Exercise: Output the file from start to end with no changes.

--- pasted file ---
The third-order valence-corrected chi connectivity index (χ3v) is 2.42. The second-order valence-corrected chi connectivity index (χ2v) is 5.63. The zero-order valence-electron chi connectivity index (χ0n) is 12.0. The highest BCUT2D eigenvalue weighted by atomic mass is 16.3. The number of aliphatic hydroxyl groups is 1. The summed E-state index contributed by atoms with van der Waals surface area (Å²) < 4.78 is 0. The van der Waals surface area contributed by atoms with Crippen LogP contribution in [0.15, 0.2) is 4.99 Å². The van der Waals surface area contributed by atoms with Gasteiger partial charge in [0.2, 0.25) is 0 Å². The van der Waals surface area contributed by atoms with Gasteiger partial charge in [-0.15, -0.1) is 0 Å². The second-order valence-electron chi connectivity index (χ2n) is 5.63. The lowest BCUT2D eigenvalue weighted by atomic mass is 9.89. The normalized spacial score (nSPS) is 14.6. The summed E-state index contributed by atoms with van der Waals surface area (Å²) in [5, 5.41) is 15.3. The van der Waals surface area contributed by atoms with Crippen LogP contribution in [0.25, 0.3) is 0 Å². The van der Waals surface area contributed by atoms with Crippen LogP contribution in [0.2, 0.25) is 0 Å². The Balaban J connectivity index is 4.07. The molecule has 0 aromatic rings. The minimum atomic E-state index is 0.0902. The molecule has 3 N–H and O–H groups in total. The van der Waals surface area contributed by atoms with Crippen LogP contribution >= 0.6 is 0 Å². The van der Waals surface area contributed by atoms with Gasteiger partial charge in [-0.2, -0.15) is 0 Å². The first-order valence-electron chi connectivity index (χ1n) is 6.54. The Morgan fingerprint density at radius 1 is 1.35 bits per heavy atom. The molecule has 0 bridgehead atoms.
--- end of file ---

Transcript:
The third-order valence-corrected chi connectivity index (χ3v) is 2.42. The second-order valence-corrected chi connectivity index (χ2v) is 5.63. The zero-order valence-electron chi connectivity index (χ0n) is 12.0. The highest BCUT2D eigenvalue weighted by atomic mass is 16.3. The number of aliphatic hydroxyl groups is 1. The summed E-state index contributed by atoms with van der Waals surface area (Å²) < 4.78 is 0. The van der Waals surface area contributed by atoms with Crippen LogP contribution in [0.15, 0.2) is 4.99 Å². The van der Waals surface area contributed by atoms with Gasteiger partial charge in [0.2, 0.25) is 0 Å². The van der Waals surface area contributed by atoms with Gasteiger partial charge in [-0.15, -0.1) is 0 Å². The second-order valence-electron chi connectivity index (χ2n) is 5.63. The lowest BCUT2D eigenvalue weighted by atomic mass is 9.89. The normalized spacial score (nSPS) is 14.6. The summed E-state index contributed by atoms with van der Waals surface area (Å²) in [5, 5.41) is 15.3. The van der Waals surface area contributed by atoms with Crippen LogP contribution in [0.25, 0.3) is 0 Å². The van der Waals surface area contributed by atoms with Crippen LogP contribution in [0.2, 0.25) is 0 Å². The Balaban J connectivity index is 4.07. The molecule has 0 aromatic rings. The minimum atomic E-state index is 0.0902. The molecule has 3 N–H and O–H groups in total. The van der Waals surface area contributed by atoms with Crippen LogP contribution >= 0.6 is 0 Å². The van der Waals surface area contributed by atoms with Gasteiger partial charge in [-0.2, -0.15) is 0 Å². The first-order valence-electron chi connectivity index (χ1n) is 6.54. The Morgan fingerprint density at radius 1 is 1.35 bits per heavy atom. The molecule has 0 bridgehead atoms.